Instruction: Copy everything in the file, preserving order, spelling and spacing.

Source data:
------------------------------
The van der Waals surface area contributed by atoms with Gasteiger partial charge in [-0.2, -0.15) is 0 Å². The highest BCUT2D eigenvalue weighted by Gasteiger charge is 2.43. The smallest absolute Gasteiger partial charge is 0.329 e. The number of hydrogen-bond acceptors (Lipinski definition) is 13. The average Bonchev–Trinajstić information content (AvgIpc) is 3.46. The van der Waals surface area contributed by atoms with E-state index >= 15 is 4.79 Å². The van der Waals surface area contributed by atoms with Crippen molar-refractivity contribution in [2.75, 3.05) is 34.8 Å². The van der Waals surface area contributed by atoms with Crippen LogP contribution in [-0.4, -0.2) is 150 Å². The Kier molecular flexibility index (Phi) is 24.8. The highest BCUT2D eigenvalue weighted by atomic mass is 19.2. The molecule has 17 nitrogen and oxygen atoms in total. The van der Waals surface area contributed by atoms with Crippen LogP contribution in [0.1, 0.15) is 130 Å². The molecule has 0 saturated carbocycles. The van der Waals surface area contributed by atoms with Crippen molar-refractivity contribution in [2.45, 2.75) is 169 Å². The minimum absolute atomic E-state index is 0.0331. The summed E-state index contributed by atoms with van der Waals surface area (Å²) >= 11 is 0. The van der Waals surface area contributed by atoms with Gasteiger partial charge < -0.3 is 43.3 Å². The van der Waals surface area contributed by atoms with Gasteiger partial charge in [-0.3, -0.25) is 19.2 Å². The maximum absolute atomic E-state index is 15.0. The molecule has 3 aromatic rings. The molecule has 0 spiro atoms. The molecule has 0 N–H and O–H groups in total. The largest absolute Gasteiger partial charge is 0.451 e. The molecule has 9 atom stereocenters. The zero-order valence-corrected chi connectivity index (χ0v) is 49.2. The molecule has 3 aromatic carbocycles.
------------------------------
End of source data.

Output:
The van der Waals surface area contributed by atoms with Gasteiger partial charge in [-0.2, -0.15) is 0 Å². The highest BCUT2D eigenvalue weighted by Gasteiger charge is 2.43. The smallest absolute Gasteiger partial charge is 0.329 e. The number of hydrogen-bond acceptors (Lipinski definition) is 13. The average Bonchev–Trinajstić information content (AvgIpc) is 3.46. The van der Waals surface area contributed by atoms with E-state index >= 15 is 4.79 Å². The van der Waals surface area contributed by atoms with Crippen molar-refractivity contribution in [2.75, 3.05) is 34.8 Å². The van der Waals surface area contributed by atoms with Crippen LogP contribution in [-0.4, -0.2) is 150 Å². The Kier molecular flexibility index (Phi) is 24.8. The highest BCUT2D eigenvalue weighted by atomic mass is 19.2. The molecule has 17 nitrogen and oxygen atoms in total. The van der Waals surface area contributed by atoms with Crippen LogP contribution in [0.1, 0.15) is 130 Å². The molecule has 0 saturated carbocycles. The van der Waals surface area contributed by atoms with Crippen molar-refractivity contribution in [2.45, 2.75) is 169 Å². The minimum absolute atomic E-state index is 0.0331. The summed E-state index contributed by atoms with van der Waals surface area (Å²) >= 11 is 0. The van der Waals surface area contributed by atoms with Gasteiger partial charge < -0.3 is 43.3 Å². The van der Waals surface area contributed by atoms with Gasteiger partial charge in [-0.3, -0.25) is 19.2 Å². The maximum absolute atomic E-state index is 15.0. The molecule has 3 aromatic rings. The molecule has 0 spiro atoms. The molecule has 0 N–H and O–H groups in total. The largest absolute Gasteiger partial charge is 0.451 e. The molecule has 9 atom stereocenters. The zero-order valence-corrected chi connectivity index (χ0v) is 49.2. The molecule has 3 aromatic carbocycles.